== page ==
Federal Drug Defendants Who Don’t Plead Guilty Spend Three Times Longer In Prison, Report Finds

By Nicole Flatow

Article Reprintlong prison 2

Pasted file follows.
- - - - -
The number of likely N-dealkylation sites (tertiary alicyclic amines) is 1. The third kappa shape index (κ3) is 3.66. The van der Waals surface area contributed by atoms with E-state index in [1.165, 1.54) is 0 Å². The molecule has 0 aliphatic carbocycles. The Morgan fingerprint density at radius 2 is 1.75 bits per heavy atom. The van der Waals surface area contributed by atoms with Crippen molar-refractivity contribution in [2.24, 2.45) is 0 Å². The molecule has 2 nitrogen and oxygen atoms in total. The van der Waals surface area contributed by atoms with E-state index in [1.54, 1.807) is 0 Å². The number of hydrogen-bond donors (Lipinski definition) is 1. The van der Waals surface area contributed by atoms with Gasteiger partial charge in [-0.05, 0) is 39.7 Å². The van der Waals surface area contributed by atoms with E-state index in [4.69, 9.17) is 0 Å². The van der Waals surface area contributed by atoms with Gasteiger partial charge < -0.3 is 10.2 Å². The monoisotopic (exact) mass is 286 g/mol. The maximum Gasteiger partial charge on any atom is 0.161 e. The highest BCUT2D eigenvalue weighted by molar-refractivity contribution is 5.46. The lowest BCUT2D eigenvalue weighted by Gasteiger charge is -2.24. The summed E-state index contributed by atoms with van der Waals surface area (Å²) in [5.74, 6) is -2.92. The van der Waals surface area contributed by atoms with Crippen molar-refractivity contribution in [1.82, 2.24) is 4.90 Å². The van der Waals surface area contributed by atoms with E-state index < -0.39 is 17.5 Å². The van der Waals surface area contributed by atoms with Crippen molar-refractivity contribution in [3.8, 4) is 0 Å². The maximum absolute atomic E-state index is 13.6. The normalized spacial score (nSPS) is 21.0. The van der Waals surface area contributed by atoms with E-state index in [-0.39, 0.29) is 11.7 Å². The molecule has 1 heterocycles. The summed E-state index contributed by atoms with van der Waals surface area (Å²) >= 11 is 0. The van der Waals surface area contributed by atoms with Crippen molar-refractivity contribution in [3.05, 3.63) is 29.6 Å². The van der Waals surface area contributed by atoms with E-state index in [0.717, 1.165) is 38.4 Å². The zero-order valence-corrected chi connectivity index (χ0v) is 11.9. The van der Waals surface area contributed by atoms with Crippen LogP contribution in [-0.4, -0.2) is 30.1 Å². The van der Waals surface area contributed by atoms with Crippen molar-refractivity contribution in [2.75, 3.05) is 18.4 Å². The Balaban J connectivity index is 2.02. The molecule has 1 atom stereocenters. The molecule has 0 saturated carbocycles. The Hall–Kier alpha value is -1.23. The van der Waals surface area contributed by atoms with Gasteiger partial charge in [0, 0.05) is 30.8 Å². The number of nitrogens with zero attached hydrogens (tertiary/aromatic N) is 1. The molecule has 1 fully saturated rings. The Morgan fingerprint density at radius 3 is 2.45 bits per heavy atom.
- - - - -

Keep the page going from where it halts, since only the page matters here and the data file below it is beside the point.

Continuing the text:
In a landmark 2012 U.S. Supreme Court decision on the right to a lawyer during plea bargaining, Justice Anthony Kennedy noted that 95 percent of convicted U.S. criminal defendants enter into a plea bargain and never go to trial. That percentage is even higher for drug defendants, who enter into plea deals in 97 percent of federal cases, according to a new Human Rights Watch report. Prosecutors have had a significant hand in turning the criminal justice system into a system of pleas, wielding in many instances the threat of harsh mandatory minimum prison terms and other sentencing enhancements so severe that defendants may frequently plead guilty simply to avert the high risk. As Human Rights Watch phrased it, prosecutors “force” defendants to plead guilty.

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